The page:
Survey Finds 20% of Clinicians are Considering Leaving Primary Care in Light of COVID-19

September 14, 2020 by Christen Aldrich

Filed under COVID-19 for Employers, COVID-19 for the Workforce

Last modified September 15, 2020

According to this recent survey by from the Larry A. Green Center and Primary Care Collaborative, the primary care industry is contracting in the face of financial challenges from the COVID-19 pandemic. The survey found that in August, 2% of practices closed while another 2% are considering bankruptcy.

The survey was conducted by the Larry A. Green Center, a research group in Richmond, Virginia, and collected 636 responses from doctors in 47 states. The survey is part of a series looking at the attitudes of primary care clinicians and patients during the COVID-19 pandemic.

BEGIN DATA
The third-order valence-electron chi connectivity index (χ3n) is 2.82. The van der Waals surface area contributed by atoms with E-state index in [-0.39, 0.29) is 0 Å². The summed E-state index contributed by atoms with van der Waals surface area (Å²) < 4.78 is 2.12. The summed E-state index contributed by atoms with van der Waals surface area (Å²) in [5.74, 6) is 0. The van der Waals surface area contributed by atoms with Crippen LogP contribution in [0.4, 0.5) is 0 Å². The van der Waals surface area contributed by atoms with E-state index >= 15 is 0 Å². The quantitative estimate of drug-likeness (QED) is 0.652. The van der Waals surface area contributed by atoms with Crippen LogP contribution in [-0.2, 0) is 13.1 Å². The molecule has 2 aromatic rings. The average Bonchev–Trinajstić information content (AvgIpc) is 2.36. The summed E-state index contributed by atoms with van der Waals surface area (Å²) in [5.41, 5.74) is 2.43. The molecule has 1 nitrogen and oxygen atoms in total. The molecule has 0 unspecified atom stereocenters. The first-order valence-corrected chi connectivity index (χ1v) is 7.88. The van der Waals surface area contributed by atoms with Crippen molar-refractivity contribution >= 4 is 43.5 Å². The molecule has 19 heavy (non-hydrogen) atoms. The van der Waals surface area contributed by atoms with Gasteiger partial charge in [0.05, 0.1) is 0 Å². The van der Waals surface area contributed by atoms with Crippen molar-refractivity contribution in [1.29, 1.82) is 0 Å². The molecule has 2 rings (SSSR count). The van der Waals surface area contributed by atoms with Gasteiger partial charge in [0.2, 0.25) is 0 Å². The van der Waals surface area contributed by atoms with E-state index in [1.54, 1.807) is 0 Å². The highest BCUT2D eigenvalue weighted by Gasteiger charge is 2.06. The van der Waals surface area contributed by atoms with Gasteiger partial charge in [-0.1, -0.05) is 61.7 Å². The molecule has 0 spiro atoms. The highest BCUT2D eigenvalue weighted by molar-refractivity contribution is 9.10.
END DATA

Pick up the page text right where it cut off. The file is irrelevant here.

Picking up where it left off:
One in 10 practices indicated they were uncertain of their solvency for the coming month. The survey also found 20% of clinicians said they were considering leaving primary care, and 13% said they were uncertain of their future in the profession.

It comes amid other indicators of financial concern for primary care over the last month, the survey found, including: 

  • 47% of clinicians saying they’ve had clinicians or staff out due to illness or self-quarantine
  • 21% have had layoffs or furloughs
  • 28% have had a 30% to 50% drop in fee-for-service revenue (46% have seen a similar drop in patient volume)
  • 24% have shut down pre-pandemic quality initiatives
  • 34% have cut services offered to patients
  • 34% have pulled back or cut educational training
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